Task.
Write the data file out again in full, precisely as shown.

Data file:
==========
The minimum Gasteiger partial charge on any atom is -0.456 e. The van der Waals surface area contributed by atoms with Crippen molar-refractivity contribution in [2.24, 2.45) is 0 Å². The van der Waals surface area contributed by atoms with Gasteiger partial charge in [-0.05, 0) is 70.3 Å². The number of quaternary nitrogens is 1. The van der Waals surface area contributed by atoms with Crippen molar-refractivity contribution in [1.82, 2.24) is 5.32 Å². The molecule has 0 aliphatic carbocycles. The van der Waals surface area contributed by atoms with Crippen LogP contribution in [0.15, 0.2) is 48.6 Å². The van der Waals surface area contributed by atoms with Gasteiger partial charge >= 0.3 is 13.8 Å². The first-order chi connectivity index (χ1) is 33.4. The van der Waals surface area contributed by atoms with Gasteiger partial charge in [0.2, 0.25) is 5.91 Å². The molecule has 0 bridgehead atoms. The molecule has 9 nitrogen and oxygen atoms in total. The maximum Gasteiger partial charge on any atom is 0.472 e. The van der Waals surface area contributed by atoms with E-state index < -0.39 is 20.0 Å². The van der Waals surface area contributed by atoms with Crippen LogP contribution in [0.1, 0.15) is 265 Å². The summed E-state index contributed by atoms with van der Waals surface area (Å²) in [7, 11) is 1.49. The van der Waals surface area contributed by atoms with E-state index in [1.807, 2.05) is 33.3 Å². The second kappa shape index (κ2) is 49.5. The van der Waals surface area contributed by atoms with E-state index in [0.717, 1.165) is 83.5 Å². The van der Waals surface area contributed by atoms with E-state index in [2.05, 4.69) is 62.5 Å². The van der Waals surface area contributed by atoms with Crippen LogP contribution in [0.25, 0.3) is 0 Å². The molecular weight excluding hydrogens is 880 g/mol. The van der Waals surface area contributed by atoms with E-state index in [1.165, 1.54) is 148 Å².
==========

The minimum Gasteiger partial charge on any atom is -0.456 e. The van der Waals surface area contributed by atoms with Crippen molar-refractivity contribution in [2.24, 2.45) is 0 Å². The van der Waals surface area contributed by atoms with Gasteiger partial charge in [-0.05, 0) is 70.3 Å². The number of quaternary nitrogens is 1. The van der Waals surface area contributed by atoms with Crippen molar-refractivity contribution in [1.82, 2.24) is 5.32 Å². The molecule has 0 aliphatic carbocycles. The van der Waals surface area contributed by atoms with Crippen LogP contribution in [0.15, 0.2) is 48.6 Å². The van der Waals surface area contributed by atoms with Gasteiger partial charge >= 0.3 is 13.8 Å². The first-order chi connectivity index (χ1) is 33.4. The van der Waals surface area contributed by atoms with Gasteiger partial charge in [0.2, 0.25) is 5.91 Å². The molecule has 0 bridgehead atoms. The molecule has 9 nitrogen and oxygen atoms in total. The maximum Gasteiger partial charge on any atom is 0.472 e. The van der Waals surface area contributed by atoms with E-state index < -0.39 is 20.0 Å². The van der Waals surface area contributed by atoms with Crippen LogP contribution in [0.1, 0.15) is 265 Å². The summed E-state index contributed by atoms with van der Waals surface area (Å²) in [7, 11) is 1.49. The van der Waals surface area contributed by atoms with E-state index in [1.807, 2.05) is 33.3 Å². The second kappa shape index (κ2) is 49.5. The van der Waals surface area contributed by atoms with E-state index in [0.717, 1.165) is 83.5 Å². The van der Waals surface area contributed by atoms with E-state index in [2.05, 4.69) is 62.5 Å². The van der Waals surface area contributed by atoms with Crippen LogP contribution in [0.25, 0.3) is 0 Å². The molecular weight excluding hydrogens is 880 g/mol. The van der Waals surface area contributed by atoms with E-state index in [1.165, 1.54) is 148 Å².